Have you ever taken on a really big project?
Like knitting a sweater?
Or writing a novel?
These types of projects can seem overwhelming, especially the first time! How do you get started?! Do you find a yarn you love and a pattern to match? The other way around? One way to start is to set yourself a deadline to finish. Deadlines can be like rocket fuel for creatives!
A deadline can be that push that gets you from a sad WIP (work in progress) languishing in a dark closet, awaiting moth attack, to a stunning sweater sauntering around the city, enjoying the December sunshine on its exquisite stitches.
NaKniSweMo (na-ni-sway-mo: national knit a sweater in a month) is a month-long challenge. This challenge was inspired the National Novel Writing Month (NaNoWriMo), in which folk write a 50,000 word novel in the month of November. This year I’m going to attempt a novel (while probably knitting a sweater or two as well…). But since you’re reading the Tin Can Knits blog, you’re probably knitter so I wanted to introduce you to a similar challenge for knitters.
If you were already planning to participate in our Strange Brew / Dog Star KAL, but haven’t quite gotten around to casting on yet, perhaps you could participate in both? The challenge is to complete a sweater of at least 50,000 stitches from start to finish in the month of November! The KAL group on Ravelry is here, and their FAQ is here. And surf the tags for some very inspiring #nakniswemo projects on Instagram.
How many stitches are in a sweater?
By quick calculations, if you’re working the Strange Brew or Dog Star patterns, the women’s S is +/- 48,000 stitches, and +/- SM is 55,000 sts. My calculations are pretty rough, though, so women’s S may in fact break the 50,000 barrier.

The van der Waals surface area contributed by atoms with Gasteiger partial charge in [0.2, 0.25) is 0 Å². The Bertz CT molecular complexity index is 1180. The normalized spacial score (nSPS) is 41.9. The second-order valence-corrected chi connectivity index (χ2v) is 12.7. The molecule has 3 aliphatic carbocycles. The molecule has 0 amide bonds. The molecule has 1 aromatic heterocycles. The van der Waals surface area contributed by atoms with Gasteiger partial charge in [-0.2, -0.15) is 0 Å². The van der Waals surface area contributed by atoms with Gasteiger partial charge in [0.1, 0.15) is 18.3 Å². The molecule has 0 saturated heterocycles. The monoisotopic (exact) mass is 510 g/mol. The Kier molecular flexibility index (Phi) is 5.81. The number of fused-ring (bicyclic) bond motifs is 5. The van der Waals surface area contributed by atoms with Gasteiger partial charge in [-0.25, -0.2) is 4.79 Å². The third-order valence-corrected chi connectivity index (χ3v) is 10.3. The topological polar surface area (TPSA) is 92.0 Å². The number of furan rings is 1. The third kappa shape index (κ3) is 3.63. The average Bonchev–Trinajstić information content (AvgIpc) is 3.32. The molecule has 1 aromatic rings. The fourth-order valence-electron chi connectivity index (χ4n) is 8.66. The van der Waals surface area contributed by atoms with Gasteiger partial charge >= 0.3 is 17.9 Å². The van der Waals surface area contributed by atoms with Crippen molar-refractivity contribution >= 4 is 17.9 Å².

55,000 / 30 days = 1833 sts / day – I’d suggest rounding up to 2000 stitches per day in order to ensure you complete the challenge, with a bit of spare time to weave in ends and block your sweater so you can wear it on December 1st!
Working on the body of an adult SM (37”), which is 204 sts around, you only need to work 10 rounds (or 1.5”) per day. Or say you’re on the sleeve, where there’s a maximum stitch count of 70 sts, you’d have to work 28 rounds (or 3.75”) rounds to achieve the same 2000 stitches in a day.
This sounds entirely possible to me, how about you?
The great thing about a bottom up or top down seamless pullover (we’ve designed a few!) is that you will have VERY LITTLE finishing left to do after you bind off the collar.
What’s the point?
Well, first of all, what’s the point of knitting anyways?! When you can buy a sweater for so much less money and so much less time… Yeah, we’ve all heard that common refrain! And we all knit anyway, so surely you have your own answer to this one.
The point of the 30-day challenge, for me, is the concept of working away on a thing bit by bit, stitch by stitch, having broken it into achievable bits. Most of my life I have been a terrible procrastinator who proceeds by fits and starts, with bouts of intense creative energy and late-night catch-up sessions separated by doldrums of procrastination and relative inactivity. I hold the daily practice of consistent creative work up as a lofty goal for myself, always hopeful that it might be possible!
Personally, it’s not so much the sweater (or the novel, which I fully expect to be a steaming pile) that I’m as interested in as the PRACTICE of breaking a big project up into manageable pieces and churning through, taking daily action toward the goal.
How about you? Does the idea of a creative marathon excite and thrill the knitter (or writer) inside you? If so join right in!
get the deadline into your calendar!
Join the NaKniSweMo group and plan to cast on Wednesday, November 1st! And while you’re at it, you could join our Strange Brew KAL, and if you want to go crazy, knit it in Tanis Fiber Arts yarn and join her Fall Colourwork KAL at the same time! So much fun! So much support!
May we suggest: